To me, the coming (and going) of Thanksgiving means the official launch of the winter holiday season. Even though it isn’t officially winter yet (that won’t occur until December 21st), it seems the next several weeks will be overrun with shopping, and commercials that urge you to do more shopping, cooking, baking and planning meals and gatherings with friends and family, wrapping, stashing or hiding the gifts and finally cleaning up all the chaos that the season creates.
Too many of us succumb to the expectations that everything will be perfect, it will look like a Hallmark movie and somehow conclude with a romantically snowy evening filled with nostalgia and joy. Truth be told, that’s hardly ever the way our real stories go. For caregivers, there are the added complications that can make the holidays unusually stressful.
When you’re caring for someone in the family (a spouse, a special-needs child or adult, an in-law or your own parent) the holiday season can be particularly unpredictable. Often, things don’t go exactly as planned and the impact on caregivers can be very challenging. Here’s how it sounds in my office when clients share their concerns:
- I’m planning our trip to see relatives out-of-state, but I’m worried she’ll have a meltdown once we’re there because their house will be so chaotic with people she won’t recognize.
- Our grown kids don’t appreciate how much equipment I’d need to bring with us, they want us come to their house (ours is so old and crowded) but I’d need an hour to pack the car before we could leave. If they’re going to see their dad, they need to come to our house!
- The grandkids complain about the odors. I guess I’m so accustomed to all that now that I don’t even notice. They don’t want to be around grandpa because he smells. That’s not something I can control, what do I do? He misses seeing them!
- I just can’t manage the usual decorations this year, my to-do list is so long, there’s no extra room for dressing the house up for holidays!
Even if the loved one you look after is in assisted living or a care facility, there are the extra layers of chores that fall to the primary caregiver to accomplish – decorating her apartment, making sure he has something appropriate to wear to the facility’s holiday party, deciding whether to bring them home for your family gathering – will that be a good idea, or a bad one? There’s no easy answer or management plan that will fit every need.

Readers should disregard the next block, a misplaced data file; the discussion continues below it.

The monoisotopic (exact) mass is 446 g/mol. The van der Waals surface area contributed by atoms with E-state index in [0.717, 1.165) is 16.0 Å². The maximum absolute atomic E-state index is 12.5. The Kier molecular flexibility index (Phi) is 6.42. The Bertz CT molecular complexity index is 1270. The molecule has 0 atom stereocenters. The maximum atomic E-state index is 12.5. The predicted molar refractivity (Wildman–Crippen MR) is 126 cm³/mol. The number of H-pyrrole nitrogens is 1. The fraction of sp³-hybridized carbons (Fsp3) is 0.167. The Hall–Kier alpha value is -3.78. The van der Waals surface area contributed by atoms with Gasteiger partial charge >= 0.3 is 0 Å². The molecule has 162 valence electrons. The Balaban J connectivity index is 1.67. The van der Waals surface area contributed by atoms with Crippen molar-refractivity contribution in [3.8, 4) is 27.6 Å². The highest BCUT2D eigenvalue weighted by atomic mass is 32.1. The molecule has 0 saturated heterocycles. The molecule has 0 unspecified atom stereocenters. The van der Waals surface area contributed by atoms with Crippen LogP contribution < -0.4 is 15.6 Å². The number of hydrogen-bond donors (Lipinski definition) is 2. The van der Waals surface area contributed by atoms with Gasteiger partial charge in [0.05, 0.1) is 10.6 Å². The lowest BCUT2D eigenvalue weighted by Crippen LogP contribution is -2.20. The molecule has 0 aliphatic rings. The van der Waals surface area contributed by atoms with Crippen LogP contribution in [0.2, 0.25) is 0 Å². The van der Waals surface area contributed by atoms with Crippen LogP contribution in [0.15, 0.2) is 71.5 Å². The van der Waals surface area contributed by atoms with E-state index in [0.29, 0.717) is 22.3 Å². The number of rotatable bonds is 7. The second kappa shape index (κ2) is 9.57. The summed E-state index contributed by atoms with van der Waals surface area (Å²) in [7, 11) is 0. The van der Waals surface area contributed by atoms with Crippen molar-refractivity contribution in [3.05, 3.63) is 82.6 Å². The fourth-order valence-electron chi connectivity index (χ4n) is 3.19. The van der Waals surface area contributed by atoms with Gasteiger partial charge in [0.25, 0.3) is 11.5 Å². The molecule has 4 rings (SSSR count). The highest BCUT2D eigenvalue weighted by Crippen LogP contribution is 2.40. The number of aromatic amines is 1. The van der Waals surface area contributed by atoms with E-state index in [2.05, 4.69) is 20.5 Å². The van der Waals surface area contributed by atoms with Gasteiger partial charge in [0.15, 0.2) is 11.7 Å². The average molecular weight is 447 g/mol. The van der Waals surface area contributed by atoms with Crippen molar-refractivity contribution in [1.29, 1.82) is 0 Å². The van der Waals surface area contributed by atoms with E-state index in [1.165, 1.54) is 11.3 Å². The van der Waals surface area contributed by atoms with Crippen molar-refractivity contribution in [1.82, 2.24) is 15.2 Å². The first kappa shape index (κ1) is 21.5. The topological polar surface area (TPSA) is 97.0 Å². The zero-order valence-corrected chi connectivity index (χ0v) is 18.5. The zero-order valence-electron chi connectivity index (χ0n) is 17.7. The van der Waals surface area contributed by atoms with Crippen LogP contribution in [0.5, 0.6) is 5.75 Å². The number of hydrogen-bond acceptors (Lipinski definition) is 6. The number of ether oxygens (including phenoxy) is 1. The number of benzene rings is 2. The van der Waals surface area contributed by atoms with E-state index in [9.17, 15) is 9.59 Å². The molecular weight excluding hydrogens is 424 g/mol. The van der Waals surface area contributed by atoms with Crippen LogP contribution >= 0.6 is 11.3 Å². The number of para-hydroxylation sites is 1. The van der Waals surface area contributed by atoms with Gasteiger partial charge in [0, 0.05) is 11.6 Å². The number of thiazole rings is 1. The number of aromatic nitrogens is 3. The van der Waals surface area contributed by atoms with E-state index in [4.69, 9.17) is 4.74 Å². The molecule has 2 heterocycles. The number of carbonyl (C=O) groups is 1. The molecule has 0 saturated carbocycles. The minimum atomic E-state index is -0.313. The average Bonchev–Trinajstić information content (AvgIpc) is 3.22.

Self-care in the midst of all this is essential. It will help you get through this long season of celebration successfully and with some reserve of energy for the year ahead. Regardless of your current circumstances, whether you’re in the throes of figuring out what’s best, what’s manageable, what’s wise for your own situation as you honor the holiday season, it is important to ask yourself three questions:
- What really matters to my loved one (the one whose needs I am managing)? Is it time with family, is it a special taste of the season that will make their day? What is that one thing that would convey my love and affection for them?
- What’s realistic in terms of energy & capacity? There’s no sense in planning something that’s outside the range of what’s logical! How long can my loved one enjoy the company of strangers? How much concern must I put on watching her diet, assuring she takes her medications, how this visit will disrupt her sleep? Be honest about your loved one’s bandwidth, and your own!
- What’s absolutely necessary for ME to be satisfied? Yes, YOU! What do YOU need to make the holiday sufficiently memorable, adequately manageable and seriously meaningful? It needn’t be perfect – admitting that it can’t be perfect is essential – but it can be satisfying and good!
It isn’t selfish to figure out what works for you – especially if you’re in charge of making the events of the season suitable and successful for a loved-one who can’t manage on their own. Your needs, your energy level, and your other pressing demands have to be factored in to all the decisions of the season. It’s not wise to let yourself be overwhelmed by the expectations of (yourself and) others.
Let go of the noise and allow yourself to imagine a holiday season that’s NOT perfect, but is sufficiently memorable, adequately manageable and seriously meaningful for all involved. And, last but not least, it is okay to ask for help!
You don’t need to be all things to all people, especially over the holidays! Find some time to appreciate what matters most and celebrate that, first and foremost. Wishing you a splendid winter holiday season! Be sure to let me know if I can help!